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Detecting gamma rays with TlBr
Thallium bromide (TlBr) is an emerging semiconductor material for gamma-ray detectors. Detectors based on TlBr have higher spectral resolution, higher detection efficiency, and significantly lower fabrication costs compared to those of any other room-temperature semiconductor material. Unlike high-purity germanium detectors, TlBr detectors do not require expensive cooling to cryogenic temperatures for operation. As a detecting medium, TlBr has inherently low leakage current and low statistical fluctuations of output signals because it operates by collecting charges rather than light, as is the case for scintillator materials. With these properties, TlBr has a much better energy resolution than that of scintillator materials such as sodium iodide and lanthanum bromide, which are commonly used in handheld gamma-ray detectors.
A broad application area exists for TlBr detectors—from gamma-ray astronomy to medical imaging and nuclear security. However, large-volume TlBr crystals suffer from charge carrier losses due to crystal defects. Improving the charge-carrier efficiency is important because the more charges that can be collected, the larger the signals that can be obtained from the detector. Until recently, TlBr detectors with thicknesses greater than 2–3 mm were not practically viable due to severe charge losses. Improvements in crystal growth techniques made by companies such as Radiation Monitoring Devices (RMD) are now opening opportunities for using thick TlBr crystals for the detection of gamma rays in practical applications.
In response to a U.S. Department of Homeland Security (DHS) need for advanced radiation detectors for nuclear radiation monitoring, we are collaborating with RMD and Bubble Technology Industries (BTI) to develop a high-performance TlBr radionuclide identification device (RIID). An RIID is an instrument designed to locate radioactive sources and determine the identity of the radioactive materials contained in these sources by measuring the energy of the emitted gamma rays. Personnel use RIIDs to interdict movement of radioactive materials and provide situational awareness during radiological emergencies.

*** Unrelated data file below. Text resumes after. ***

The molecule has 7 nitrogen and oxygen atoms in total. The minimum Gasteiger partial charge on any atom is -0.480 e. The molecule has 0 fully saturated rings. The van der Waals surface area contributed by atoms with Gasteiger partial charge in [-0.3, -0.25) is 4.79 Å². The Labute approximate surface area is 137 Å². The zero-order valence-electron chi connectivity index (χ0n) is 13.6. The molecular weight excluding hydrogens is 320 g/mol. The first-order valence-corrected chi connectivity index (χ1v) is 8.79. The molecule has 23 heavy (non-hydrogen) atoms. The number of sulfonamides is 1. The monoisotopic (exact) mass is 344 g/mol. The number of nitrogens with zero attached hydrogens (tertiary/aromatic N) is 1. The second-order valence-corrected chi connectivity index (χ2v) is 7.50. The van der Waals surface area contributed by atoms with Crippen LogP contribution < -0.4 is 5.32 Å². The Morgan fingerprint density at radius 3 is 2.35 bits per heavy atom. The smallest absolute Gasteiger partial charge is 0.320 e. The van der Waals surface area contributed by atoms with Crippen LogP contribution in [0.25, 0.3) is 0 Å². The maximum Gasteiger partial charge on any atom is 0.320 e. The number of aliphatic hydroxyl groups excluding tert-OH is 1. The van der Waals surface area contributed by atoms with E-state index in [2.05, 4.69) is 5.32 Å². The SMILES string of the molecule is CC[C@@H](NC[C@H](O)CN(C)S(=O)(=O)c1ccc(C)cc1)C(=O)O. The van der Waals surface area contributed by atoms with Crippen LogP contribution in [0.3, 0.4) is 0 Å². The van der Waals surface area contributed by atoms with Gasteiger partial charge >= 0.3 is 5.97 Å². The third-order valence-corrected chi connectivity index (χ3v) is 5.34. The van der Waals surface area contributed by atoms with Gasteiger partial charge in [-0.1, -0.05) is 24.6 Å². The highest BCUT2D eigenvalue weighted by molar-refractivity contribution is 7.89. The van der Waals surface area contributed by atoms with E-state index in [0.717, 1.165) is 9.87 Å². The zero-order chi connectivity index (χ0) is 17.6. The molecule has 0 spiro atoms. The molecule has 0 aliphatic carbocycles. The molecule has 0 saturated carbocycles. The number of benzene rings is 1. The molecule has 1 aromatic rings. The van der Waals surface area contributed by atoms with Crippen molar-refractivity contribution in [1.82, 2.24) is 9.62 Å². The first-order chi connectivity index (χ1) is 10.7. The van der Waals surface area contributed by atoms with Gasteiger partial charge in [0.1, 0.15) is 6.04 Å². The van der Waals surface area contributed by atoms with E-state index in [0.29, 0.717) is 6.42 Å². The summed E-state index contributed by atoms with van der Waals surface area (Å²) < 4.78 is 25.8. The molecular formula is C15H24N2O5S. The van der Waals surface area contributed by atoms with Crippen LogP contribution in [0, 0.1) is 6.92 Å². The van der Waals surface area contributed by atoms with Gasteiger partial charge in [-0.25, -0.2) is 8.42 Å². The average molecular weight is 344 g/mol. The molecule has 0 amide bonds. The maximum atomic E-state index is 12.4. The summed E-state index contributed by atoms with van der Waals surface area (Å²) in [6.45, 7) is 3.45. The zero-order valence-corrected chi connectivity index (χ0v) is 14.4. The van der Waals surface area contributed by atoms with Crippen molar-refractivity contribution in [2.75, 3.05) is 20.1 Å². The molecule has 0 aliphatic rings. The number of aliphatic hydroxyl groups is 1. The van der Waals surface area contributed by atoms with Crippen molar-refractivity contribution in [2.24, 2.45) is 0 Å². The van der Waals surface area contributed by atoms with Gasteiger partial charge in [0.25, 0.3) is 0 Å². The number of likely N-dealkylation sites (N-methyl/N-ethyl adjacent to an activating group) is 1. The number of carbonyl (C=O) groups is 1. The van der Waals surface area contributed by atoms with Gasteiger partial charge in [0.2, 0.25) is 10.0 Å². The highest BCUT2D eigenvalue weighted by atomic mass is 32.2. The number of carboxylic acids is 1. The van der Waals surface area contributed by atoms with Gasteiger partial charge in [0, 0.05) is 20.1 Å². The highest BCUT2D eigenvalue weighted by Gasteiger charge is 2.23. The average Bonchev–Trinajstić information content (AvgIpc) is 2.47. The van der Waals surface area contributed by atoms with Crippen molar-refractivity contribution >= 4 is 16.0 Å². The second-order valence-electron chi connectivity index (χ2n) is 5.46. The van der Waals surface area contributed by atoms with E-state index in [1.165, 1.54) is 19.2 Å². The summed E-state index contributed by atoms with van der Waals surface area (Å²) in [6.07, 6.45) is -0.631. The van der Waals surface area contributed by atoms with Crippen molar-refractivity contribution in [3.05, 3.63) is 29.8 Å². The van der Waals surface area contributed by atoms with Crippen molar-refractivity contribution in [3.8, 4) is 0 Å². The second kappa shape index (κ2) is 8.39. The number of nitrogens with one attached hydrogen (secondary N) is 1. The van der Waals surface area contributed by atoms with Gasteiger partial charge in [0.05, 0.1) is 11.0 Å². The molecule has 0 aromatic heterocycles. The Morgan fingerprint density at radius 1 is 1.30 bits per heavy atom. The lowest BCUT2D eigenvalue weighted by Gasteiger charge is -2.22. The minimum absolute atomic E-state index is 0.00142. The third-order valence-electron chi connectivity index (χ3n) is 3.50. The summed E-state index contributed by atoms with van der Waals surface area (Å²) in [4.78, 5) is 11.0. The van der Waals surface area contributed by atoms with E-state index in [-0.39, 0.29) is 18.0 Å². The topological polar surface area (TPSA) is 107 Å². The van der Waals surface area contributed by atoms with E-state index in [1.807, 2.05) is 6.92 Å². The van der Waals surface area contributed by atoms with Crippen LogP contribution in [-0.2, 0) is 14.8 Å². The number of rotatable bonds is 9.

Leveraging our expertise in radiation detectors and readout electronics, we proposed a novel detector design to overcome the poor charge collection in TlBr. Our gamma-ray detector is composed of a 3 ´ 3 array of bar-shaped TlBr crystals, which are configurated as position-sensitive virtual Frisch-grid (VFG) detectors and coupled with state-of-the-art low-noise front-end electronics based on application-specific integrated circuits (ASICs) being developed by our in-house ASIC Development Group. Position-sensitive VFG refers to a particular detector design in which metal contacts are arranged in a particular geometry. This geometry ensures that signals generated by gamma rays can be read out and used to measure the energies and locations of their interactions inside the detector.
Our proposed TlBr detectors employ already proven technology that has been applied to cadmium zinc telluride (CdZnTe, or CZT), another attractive material for gamma-ray detectors. This technology allows for the amplitudes of the signals generated inside the TlBr crystals to be corrected. Due to crystal defects, nonuniform signal response is common in TlBr and many other compound semiconductor materials. The correction enhances the sensitivity of the detector to radionuclides; improves the energy resolution of the detector, or its ability to distinguish between different radionuclides; and reduces material production costs.
We also developed the corresponding readout electronics and digital signal processing system. Our complex signal processing algorithm will enhance position and energy resolutions, which have a transformational impact on the performance of handheld radiation detectors. Working with RMD and BTI, we will help design the TlBr detector and electronics for the RIID in a ruggedized, weatherproof package of optimal size, weight, and power to meet DHS field operation requirements.
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The Instrumentation Division is part of Brookhaven Laboratory's Advanced Technology Research Office.